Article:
Skip to main content

The Sims Spark'd team reflects on the revolutionary reality competition after its first season

(Image credit: EA/Maxis/TBS)

The Sims Spark'd is a reality competition series based entirely in The Sims 4 with contestants who are all popular pro Sims players - a unique take on the reality competition show format. As of publication, the debut episode has nearly 800,000 views on YouTube - so this new formula clearly has some merit. 

Since the season finale just aired last Friday, August 7, I sent over some questions to The Sims GM Lyndsay Pearson, judge Kelsey Impicciche, and host Rayvon Owens to get a better idea of the ideation, magic, and community that drives The Sims Spark'd, the first ever reality show of its kind.

So many reality competitions focus on wild challenges that push people's minds and bodies to the limit, but you'd be hard-pressed to find one based solely in a video game. "What feels so special about The Sims Spark'd is to ground all of those elements in a central game The Sims 4, giving a level playing field that anyone can enter," Pearson explains via email. "The competitors on the show are sharing their personal stories and the influences in their lives, but it's not a far stretch to see how I as a player could try it myself."

That's why it makes sense that the judges and even the host are members of the Sims community. Judge Kelsey Impicciche points out a new way The Sims Spark'd is reinventing the reality competition format, writing, "we're taking a game that you can play yourself at home, inviting in players of that game to compete, and meanwhile you can play along yourself at home. How many other shows can have you so easily play along with the contestants?"

I won't spoil the finale by telling you which team took home the $100,000 grand prize, but one of the most interesting aspects of the show's format is that many of the competitors know and respect each other as creators in The Sims 4 (also, none of these contestants are your stereotypical "reality tv dickhead"). "The Sims Spark’d is different in that these competitors all know each other," Pearson writes. "They follow each others' work and it brings an overwhelming feeling of cooperation and support to the work that they do in the series that reflects the attitudes of The Sims community at large. It's about celebrating what makes each of us unique and special and being inspired by each other."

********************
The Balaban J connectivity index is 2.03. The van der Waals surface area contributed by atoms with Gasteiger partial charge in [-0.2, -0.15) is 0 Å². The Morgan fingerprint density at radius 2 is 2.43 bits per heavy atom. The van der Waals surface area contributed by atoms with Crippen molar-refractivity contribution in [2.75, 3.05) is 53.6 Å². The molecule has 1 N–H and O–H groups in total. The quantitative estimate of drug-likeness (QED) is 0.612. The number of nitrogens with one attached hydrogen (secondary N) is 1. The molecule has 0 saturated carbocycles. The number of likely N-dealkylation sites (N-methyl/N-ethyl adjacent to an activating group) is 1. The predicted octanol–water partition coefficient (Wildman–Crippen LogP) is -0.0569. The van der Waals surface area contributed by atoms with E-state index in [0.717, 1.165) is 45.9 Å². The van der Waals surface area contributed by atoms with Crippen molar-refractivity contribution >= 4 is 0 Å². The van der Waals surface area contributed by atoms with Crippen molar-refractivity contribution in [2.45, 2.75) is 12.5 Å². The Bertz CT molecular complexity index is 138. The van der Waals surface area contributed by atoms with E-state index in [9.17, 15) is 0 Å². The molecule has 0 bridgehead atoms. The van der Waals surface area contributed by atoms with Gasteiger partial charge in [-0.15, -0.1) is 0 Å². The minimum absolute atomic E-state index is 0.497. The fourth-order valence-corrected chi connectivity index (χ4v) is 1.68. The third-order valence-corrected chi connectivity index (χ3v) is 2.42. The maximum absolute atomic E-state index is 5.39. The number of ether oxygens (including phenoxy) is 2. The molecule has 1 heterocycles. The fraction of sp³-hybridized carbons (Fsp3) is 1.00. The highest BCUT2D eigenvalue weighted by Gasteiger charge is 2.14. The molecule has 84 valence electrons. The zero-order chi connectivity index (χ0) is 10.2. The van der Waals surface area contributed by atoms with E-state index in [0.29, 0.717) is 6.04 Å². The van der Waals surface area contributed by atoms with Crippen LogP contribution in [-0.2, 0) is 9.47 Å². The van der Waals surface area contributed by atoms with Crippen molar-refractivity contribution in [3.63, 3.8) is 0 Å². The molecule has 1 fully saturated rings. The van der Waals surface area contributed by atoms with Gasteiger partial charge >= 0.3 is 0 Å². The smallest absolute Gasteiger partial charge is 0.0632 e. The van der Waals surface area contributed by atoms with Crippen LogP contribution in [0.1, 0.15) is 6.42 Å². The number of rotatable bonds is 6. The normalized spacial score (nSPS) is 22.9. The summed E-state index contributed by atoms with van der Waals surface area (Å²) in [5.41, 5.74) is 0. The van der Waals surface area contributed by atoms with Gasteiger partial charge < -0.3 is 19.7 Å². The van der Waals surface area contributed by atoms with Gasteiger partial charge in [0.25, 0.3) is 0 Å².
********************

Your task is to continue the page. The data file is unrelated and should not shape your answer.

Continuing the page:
As host Rayvon Owens writes, The Sims Spark'd does show off the community's inclusivity: "This Sims community is extremely inclusive and any and all are welcome — including those who sometimes may feel they are more 'outcasts' or maybe identify differently than others around them. To see those gamers represented and able to share their story onscreen is a feeling like no other."

The Sims Spark'd is posted to have future seasons - maybe you'll catch me on there. Or I'll catch you.

Nifty Knitting brings Taylor Swift 'Folklore' energy to The Sims 4.

Brooklyn-based Editor and mother of two rescue cats, Radgie and Riot. After years spent in and out of academia and toiling over freelance work, with a two-year stint as Associate Editor at a tech startup, I am now doing what I love for a living. That includes sailing to every question mark in The Witcher 3, emoting out of dropships in Apex Legends, and arguing over Star Wars lore.